When Brian Kaminski released his first do-it-yourself tutorial on how to build a EMG / Muscle Sensor in 2011, he never expected that his work would grow from a personal passion into a successful business. Now four short years later and over 5,000 sensors sold, we're extremely proud to announce our new 4th generation muscle sensor, the MyoWare.
We released our 3rd generation sensor, Muscle Sensor v3, in 2013, to an amazing reception; we sold over 3,500 Muscle Sensor v3 sensors in the last year alone and they are now carried on popular online electronics stores like Sparkfun. But even with the success we've received, we knew we still had room to improve and had a few ideas on how to make the sensor even better. So we took these ideas, mixed in some feedback from our awesome customers and built the MyoWare.
How does MyoWare work?
The MyoWare measures muscle activity through the electric potential of the muscle, commonly referred to as electromyography (or EMG for short).
When your brain tells your muscle to flex, it sends an electrical signal to your muscle to start recruiting motor units (the bundles of muscle fibers that generate the force behind your muscles).
The harder you flex, the more motor units are recruited to generate greater muscle force. The greater the number of motor units, the more the electrical activity of your muscle increases.
The MyoWare will analyze this electrical activity and output an analog signal that represents how hard the muscle is being flexed.
The harder you flex, the higher the MyoWare output voltage will go.
All our muscle sensors have had this ability but we've redesigned our sensor from the ground up to make it more user-friendly and more affordable.
(If you want more info on how the MyoWare works, there is a more in-depth discussion at the bottom of this page and you can find the MyoWare datasheet/user's manual on our GitHub repository.)
- Single supply - MyoWare won't need +/- voltage power supplies! Unlike our previous sensor, it can now be plugged directly into 3.3V through 5V development boards.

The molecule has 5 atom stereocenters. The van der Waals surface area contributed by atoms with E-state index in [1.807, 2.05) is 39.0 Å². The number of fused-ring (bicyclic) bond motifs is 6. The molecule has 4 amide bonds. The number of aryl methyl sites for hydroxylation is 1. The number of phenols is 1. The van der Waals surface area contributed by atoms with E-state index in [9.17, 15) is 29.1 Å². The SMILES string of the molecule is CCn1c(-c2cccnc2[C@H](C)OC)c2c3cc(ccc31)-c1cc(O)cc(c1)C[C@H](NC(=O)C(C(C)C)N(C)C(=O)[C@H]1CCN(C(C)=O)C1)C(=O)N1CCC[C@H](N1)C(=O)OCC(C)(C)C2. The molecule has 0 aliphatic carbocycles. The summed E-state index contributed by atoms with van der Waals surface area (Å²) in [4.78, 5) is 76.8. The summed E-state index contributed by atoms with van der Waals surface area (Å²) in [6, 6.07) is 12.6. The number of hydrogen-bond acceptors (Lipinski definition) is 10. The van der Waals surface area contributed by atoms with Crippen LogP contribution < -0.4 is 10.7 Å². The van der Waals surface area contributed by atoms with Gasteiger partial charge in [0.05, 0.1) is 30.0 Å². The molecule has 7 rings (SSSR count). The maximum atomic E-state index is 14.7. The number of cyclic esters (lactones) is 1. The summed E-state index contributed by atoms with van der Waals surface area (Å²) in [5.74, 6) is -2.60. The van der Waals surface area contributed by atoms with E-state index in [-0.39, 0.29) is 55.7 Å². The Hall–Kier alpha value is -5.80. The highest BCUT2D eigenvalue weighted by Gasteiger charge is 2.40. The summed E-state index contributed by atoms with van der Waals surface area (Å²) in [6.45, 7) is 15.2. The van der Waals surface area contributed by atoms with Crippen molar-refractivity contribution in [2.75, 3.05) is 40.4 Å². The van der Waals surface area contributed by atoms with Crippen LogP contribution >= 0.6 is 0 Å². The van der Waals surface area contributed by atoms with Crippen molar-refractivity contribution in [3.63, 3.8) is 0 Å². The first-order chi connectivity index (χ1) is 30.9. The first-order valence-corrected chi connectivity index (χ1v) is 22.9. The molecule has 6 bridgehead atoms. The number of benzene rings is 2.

- Embedded Electrode Connector - Electrodes now snap directly to MyoWare, getting rid of those pesky cables and making the MyoWare wearable!
- RAW EMG Output - A popular request from grad students, the MyoWare now has a secondary output of the RAW EMG waveform.
- Polarity Protected Power Pins - Our #1 customer request was to add some protection so the sensor chips don't burn out when the power is accidentally connected backwards.
- ON/OFF Switch - Speaking of burning out the board, we've also added an on-board power switch so you can test your power connections more easily.
- LED Indicators - We've added two on-board LEDs one to let you know when the MyoWare's power is on and the other will brighten when your muscle flexes.
Setup Is A Snap
Expanding the Possibilities
"Good artists copy; great artists steal" - Steve Jobs
With the redesign of our sensor, we decided to take a page from Arduino's playbook and incorporate the concept of "shields" into the MyoWare.
What is a shield? Shields are modular circuit boards that piggyback onto the MyoWare to enhance it with extra functionality. We plan to release four different shields during the first year after the launch of the MyoWare:
MyoWare Cable Shield
The cable shield gives the MyoWare the ability to use our more traditional cable instead of the embedded snap connectors.
Use it for non-wearable projects that are housed in an enclosure or that target muscles that are too small or situated such that the embedded snaps would not be suitable.
MyoWare Proto Shield
The Proto Shield is your typical prototype board with lots of through hole pins that are perfect for soldering any 0.100" spaced through hole components.
Use it to tinker with the MyoWare to your heart's content. It's a great way to add extra amplification for both the raw and standard outputs.
MyoWare Power Shield
The Power Shield uses two 20mm coin cell batteries to give the MyoWare all the life-giving juice (3.3V) it needs to operate.
MyoWare Mighty Meter Shield
The Mighty Meter Shield is what got us really excited about the prospect of shields. This shield takes the MyoWare output and lights up an LED bar depending on how hard you flex. The harder you flex; the more bars will light up. It even holds a 20mm coin battery so you can just stick shield+sensor assembly on your muscle and start flexing.
Use it to gauge how hard you're working a muscle during a workout, as a teaching tool, or as an amazing touch to your Halloween costume.
We have a lot of respect for the opensource community and have decided to release all our shields as opensource hardware. You'll be able to find all our files on our GitHub repository as soon as they're released.
You can find more technical info in our newly published MyoWare Data Sheet / User's Manual on our GitHub repository.
Giving A Helping Hand
We're proud to be sponsors of Limbitless Solutions and have been providing them with our muscle sensors for some time now. Limbitless Solutions is an amazing group whose mission is to build 3D-printed myoelectric prosthetic arms and donate them to children in need around the world. If you missed it, even Tony Stark has helped them fulfill their mission.